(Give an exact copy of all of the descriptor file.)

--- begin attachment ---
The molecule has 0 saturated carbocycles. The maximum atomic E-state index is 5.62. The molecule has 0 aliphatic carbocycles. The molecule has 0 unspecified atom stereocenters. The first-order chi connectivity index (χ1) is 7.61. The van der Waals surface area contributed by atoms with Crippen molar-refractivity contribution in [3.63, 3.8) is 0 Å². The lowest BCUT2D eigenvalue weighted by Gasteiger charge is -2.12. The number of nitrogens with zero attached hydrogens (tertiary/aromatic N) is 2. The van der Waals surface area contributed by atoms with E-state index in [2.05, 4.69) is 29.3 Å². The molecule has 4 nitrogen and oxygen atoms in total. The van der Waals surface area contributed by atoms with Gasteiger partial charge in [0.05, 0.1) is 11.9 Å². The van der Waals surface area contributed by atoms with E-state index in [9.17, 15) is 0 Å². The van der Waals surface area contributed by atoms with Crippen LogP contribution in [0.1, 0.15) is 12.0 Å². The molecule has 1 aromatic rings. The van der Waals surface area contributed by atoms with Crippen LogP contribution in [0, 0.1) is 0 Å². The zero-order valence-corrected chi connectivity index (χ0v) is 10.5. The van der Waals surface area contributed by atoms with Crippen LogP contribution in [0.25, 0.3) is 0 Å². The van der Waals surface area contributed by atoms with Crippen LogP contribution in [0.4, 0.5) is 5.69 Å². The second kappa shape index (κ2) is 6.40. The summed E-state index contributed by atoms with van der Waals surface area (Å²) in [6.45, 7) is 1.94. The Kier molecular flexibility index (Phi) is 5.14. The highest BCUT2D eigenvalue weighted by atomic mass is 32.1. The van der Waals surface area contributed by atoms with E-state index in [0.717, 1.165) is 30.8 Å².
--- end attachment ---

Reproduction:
The molecule has 0 saturated carbocycles. The maximum atomic E-state index is 5.62. The molecule has 0 aliphatic carbocycles. The molecule has 0 unspecified atom stereocenters. The first-order chi connectivity index (χ1) is 7.61. The van der Waals surface area contributed by atoms with Crippen molar-refractivity contribution in [3.63, 3.8) is 0 Å². The lowest BCUT2D eigenvalue weighted by Gasteiger charge is -2.12. The number of nitrogens with zero attached hydrogens (tertiary/aromatic N) is 2. The van der Waals surface area contributed by atoms with E-state index in [2.05, 4.69) is 29.3 Å². The molecule has 4 nitrogen and oxygen atoms in total. The van der Waals surface area contributed by atoms with Gasteiger partial charge in [0.05, 0.1) is 11.9 Å². The van der Waals surface area contributed by atoms with E-state index in [9.17, 15) is 0 Å². The van der Waals surface area contributed by atoms with Crippen LogP contribution in [0.1, 0.15) is 12.0 Å². The molecule has 1 aromatic rings. The van der Waals surface area contributed by atoms with Crippen LogP contribution in [0, 0.1) is 0 Å². The zero-order valence-corrected chi connectivity index (χ0v) is 10.5. The van der Waals surface area contributed by atoms with Crippen LogP contribution in [0.25, 0.3) is 0 Å². The van der Waals surface area contributed by atoms with Crippen LogP contribution in [0.4, 0.5) is 5.69 Å². The second kappa shape index (κ2) is 6.40. The summed E-state index contributed by atoms with van der Waals surface area (Å²) in [6.45, 7) is 1.94. The Kier molecular flexibility index (Phi) is 5.14. The highest BCUT2D eigenvalue weighted by atomic mass is 32.1. The van der Waals surface area contributed by atoms with E-state index in [0.717, 1.165) is 30.8 Å².